>rotator! After my heart there. I am awaiting some nice weather
        >to see what I can come up with for antennas. I have lots of TV
        >mast and 1000' of polyester rope to hold things steady. Never
        >built an HF quad to date, but plan on that too. I have toyed with
        >them on VHF though. Nice.
        >
        >By high maintenance was that due to the bamboo or wire breakage?
        >Was not too much of an issue with VHF, but a lot less flexure there.

        Hi,

        As with most things when you go big everything is magnified .... a quad for
        20m is approx. 17' per side. I arranged the spreaders so they would be on
        a 45 deg angle to either the vertical or horizontal plane. The distance
        from the center to each corner is exactly 12'. I tied on small metal
        fittings to the ends and spread thin flexible braided type copper wire
        around the 4 corners (approx. 68' total) ... I fed the center of the bottom
        horizontal portion with 72 ohm balanced line. The 72 ohm balanced line
        (they don't make it any more as far as I know) came down to the shack and a
        1:1 voltage balun (made by Heathkit from air-dux coils).

        It was a perfect match ... and the antenna will take any legal level of
        power you would wish to put to it.

        I used approx 6' to 8' for an aluminium boom. I used a second loop as a
        reflector ... and tuned it with a piece of open wire line for maximum front
        to back ratio. I later mounted a second set of loops within the first loop
        for 15 m and fed it from the same feed point with the same feed line. I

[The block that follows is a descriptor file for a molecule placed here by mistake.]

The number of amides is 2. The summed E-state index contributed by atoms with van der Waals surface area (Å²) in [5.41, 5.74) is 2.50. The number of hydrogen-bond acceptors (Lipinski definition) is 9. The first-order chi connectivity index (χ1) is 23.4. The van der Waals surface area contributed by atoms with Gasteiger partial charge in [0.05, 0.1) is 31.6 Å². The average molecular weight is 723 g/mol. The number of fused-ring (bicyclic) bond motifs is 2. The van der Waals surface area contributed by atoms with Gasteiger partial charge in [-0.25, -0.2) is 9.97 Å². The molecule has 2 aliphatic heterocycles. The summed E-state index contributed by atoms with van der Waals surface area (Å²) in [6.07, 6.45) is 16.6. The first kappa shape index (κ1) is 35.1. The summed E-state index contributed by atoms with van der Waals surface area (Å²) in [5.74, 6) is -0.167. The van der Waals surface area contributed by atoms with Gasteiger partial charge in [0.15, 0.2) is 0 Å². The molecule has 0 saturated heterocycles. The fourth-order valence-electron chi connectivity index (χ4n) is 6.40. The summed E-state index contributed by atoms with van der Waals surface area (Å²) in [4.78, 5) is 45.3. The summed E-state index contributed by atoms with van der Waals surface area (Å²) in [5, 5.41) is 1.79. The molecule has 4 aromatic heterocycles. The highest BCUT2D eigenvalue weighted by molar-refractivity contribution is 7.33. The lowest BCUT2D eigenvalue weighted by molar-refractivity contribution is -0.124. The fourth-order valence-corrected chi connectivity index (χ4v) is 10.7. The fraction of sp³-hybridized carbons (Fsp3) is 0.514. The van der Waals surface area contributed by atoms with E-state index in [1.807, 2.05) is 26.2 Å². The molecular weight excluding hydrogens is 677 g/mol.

never noted any deterioration in performance.

        The only maintenance problem was ICE .... the antenna was very gud in the
        wind, but if there should be freezing rain with a build up of ice load the
        whole thing will droop like a wilted flower. The other problem was general
        weathering of the bamboo ... eg getting dry and brittle over time. The
        whole thing is quite light.

        The spreaders in this arrangement are not under much tension. I used home
        brew flanges at each end of the boom to clamp the 4 bamboo poles for each
        loop. The tricky part is building this thing and then getting it up
        there. My 30' tv mast was made of 3 pieces that would nest together. I
        could build and adjust the antenna on the top of the 10' piece then push it
        up by hand. the bottom of the mast sat in a smooth cup on the base ... and
        the guys were attached to rings that allowed the mast to turn. so the only
        thing holding the antenna from turning was the friction in the cup at the
        base. The 2' pipe wrench was more than enough to rotate the whole
        mast/antenna assembly.

        The quad worked very well on 20m at 30' height. A friend of mine had a
        quad on a 60 ft tower (a commercial quad ... GEM quad) and it was exceptional.

        Jim, VE3CI